Millions of point-of-sale systems and hotel room locks can be hacked by temporarily placing a small, inexpensive device several inches away from their card readers.
The device, due to be presented Sunday at the DEF CON conference in Las Vegas, is the creation of Weston Hecker, a senior security engineer at Rapid7. It was inspired by MagSpoof, another device created last year by security researcher Samy Kamkar.
MagSpoof can trick most standard card readers to believe a certain card was swiped by generating a strong electromagnetic field that simulates the data stored on the card's magnetic stripe. Kamkar presented it as a way to replace all your cards with a single device, but Hecker took the idea and investigated what else could be done with it.
He started by looking at point-of-sale systems and found that many of them treat the card readers as standard USB human input devices and would therefore also accept keyboard input through them.
Hecker created a device that's similar to MagSpoof and which, when placed near a card reader, will send malicious keyboard commands that will be executed on the point-of-sale system. This means an attacker could use such a device to remotely open a command prompt on the system and then use it to download and install memory scraping malware through the necessary keyboard commands.
The vulnerability is not vendor specific, the attack affecting most PoS systems that run Windows and are designed to work with a keyboard, according to Hecker. This design is popular and such payment systems are widespread.
An attacker would need to place the device within four-and-a-half inches of the reader in order to ensure that there is no interference and packet loss. However, because the device is about the size of a deck of cards, it can be easily hidden in the attacker's sleeve or in an empty phone case. Then it's only a matter of creating a situation where the PoS remains unattended for a few seconds, like asking the cashier to summon the manager.
Rapid7 reported the design flaw to US-CERT, which is in the process of identifying and notifying affected vendors. Unfortunately, the flaw will take a long time to fix even if vendors develop a software patch because many PoS devices require manual updating by a technician.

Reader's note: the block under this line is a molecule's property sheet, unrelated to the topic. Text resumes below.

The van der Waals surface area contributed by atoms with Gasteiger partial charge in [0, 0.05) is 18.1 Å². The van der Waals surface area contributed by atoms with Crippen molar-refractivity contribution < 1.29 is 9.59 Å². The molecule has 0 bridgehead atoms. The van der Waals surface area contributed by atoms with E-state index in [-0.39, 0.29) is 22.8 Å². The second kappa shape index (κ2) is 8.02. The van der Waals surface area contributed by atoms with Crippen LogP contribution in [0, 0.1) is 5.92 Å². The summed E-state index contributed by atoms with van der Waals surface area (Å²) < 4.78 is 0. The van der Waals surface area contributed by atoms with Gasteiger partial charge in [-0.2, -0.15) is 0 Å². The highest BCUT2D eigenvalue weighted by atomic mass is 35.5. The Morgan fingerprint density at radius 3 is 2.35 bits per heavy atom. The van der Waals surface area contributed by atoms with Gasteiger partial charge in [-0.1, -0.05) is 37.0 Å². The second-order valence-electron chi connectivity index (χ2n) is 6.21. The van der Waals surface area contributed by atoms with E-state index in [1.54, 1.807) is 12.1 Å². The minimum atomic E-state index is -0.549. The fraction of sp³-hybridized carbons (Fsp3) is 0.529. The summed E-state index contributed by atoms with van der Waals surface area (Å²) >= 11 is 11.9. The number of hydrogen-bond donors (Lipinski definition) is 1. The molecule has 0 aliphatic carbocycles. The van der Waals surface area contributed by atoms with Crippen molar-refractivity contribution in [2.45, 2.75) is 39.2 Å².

Hecker also found a way to use his device on electronic hotel door locks, which also typically work with magnetic cards. Unlike the PoS attack, where the goal was to infect the system, in the case of hotel door locks, the goal is to brute force the data encoded on the associated key card.
The data on room access cards are not encrypted and consist of a record ID generated by the hotel when a guest checks in, the room number and the check-out date.
The date can be determined or guessed easily because a hotel stay is usually limited to a few days, and the record ID, or folio number, can be brute-forced using Hecker's device because it's typically short and is increased sequentially with each new guest. This means that an attacker can have a pretty good idea about the range of numbers to test by reading data of another card -- for example, his own.
Hecker estimates that brute forcing a typical room lock in a hotel with 50 to 100 rooms would take around 18 minutes. Brute forcing a special key, like those used by maids and staff, would take around a half an hour.
The nice part, for the attacker, is that he can even leave the device working on the door and be notified on his mobile phone when the correct data combination has been found.
This is another design flaw that seems to affect many vendors, Hecker said. The best fix would be for folio numbers to be made larger and to be assigned randomly to new guests. Adding encryption to the process would be better, but would almost certainly require replacing the existing system with new encryption-capable locks, he said.